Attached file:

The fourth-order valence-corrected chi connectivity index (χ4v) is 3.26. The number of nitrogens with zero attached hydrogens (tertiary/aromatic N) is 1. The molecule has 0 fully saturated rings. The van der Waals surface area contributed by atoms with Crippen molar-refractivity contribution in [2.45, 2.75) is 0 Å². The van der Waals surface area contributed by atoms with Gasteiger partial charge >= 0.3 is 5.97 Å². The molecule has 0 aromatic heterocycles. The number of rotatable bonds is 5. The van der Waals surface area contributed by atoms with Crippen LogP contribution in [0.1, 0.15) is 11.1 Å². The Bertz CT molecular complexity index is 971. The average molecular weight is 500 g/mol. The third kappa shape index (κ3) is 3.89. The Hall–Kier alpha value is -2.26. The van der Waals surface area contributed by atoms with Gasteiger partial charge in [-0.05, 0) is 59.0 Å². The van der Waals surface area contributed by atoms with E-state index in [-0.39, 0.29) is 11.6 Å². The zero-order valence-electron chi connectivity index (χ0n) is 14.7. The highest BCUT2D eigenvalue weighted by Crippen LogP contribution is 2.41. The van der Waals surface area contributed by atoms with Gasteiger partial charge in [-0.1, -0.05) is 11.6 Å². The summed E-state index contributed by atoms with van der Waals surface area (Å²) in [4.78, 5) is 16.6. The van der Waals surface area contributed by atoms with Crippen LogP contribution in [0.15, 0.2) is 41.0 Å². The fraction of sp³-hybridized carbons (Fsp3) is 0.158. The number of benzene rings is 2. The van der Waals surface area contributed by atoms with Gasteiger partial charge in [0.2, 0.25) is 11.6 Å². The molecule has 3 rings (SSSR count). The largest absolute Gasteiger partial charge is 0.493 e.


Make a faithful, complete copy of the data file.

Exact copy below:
The fourth-order valence-corrected chi connectivity index (χ4v) is 3.26. The number of nitrogens with zero attached hydrogens (tertiary/aromatic N) is 1. The molecule has 0 fully saturated rings. The van der Waals surface area contributed by atoms with Crippen molar-refractivity contribution in [2.45, 2.75) is 0 Å². The van der Waals surface area contributed by atoms with Gasteiger partial charge >= 0.3 is 5.97 Å². The molecule has 0 aromatic heterocycles. The number of rotatable bonds is 5. The van der Waals surface area contributed by atoms with Crippen LogP contribution in [0.1, 0.15) is 11.1 Å². The Bertz CT molecular complexity index is 971. The average molecular weight is 500 g/mol. The third kappa shape index (κ3) is 3.89. The Hall–Kier alpha value is -2.26. The van der Waals surface area contributed by atoms with Gasteiger partial charge in [-0.05, 0) is 59.0 Å². The van der Waals surface area contributed by atoms with E-state index in [-0.39, 0.29) is 11.6 Å². The zero-order valence-electron chi connectivity index (χ0n) is 14.7. The highest BCUT2D eigenvalue weighted by Crippen LogP contribution is 2.41. The van der Waals surface area contributed by atoms with Gasteiger partial charge in [-0.1, -0.05) is 11.6 Å². The summed E-state index contributed by atoms with van der Waals surface area (Å²) in [4.78, 5) is 16.6. The van der Waals surface area contributed by atoms with Crippen LogP contribution in [0.15, 0.2) is 41.0 Å². The fraction of sp³-hybridized carbons (Fsp3) is 0.158. The number of benzene rings is 2. The van der Waals surface area contributed by atoms with Gasteiger partial charge in [0.2, 0.25) is 11.6 Å². The molecule has 3 rings (SSSR count). The largest absolute Gasteiger partial charge is 0.493 e.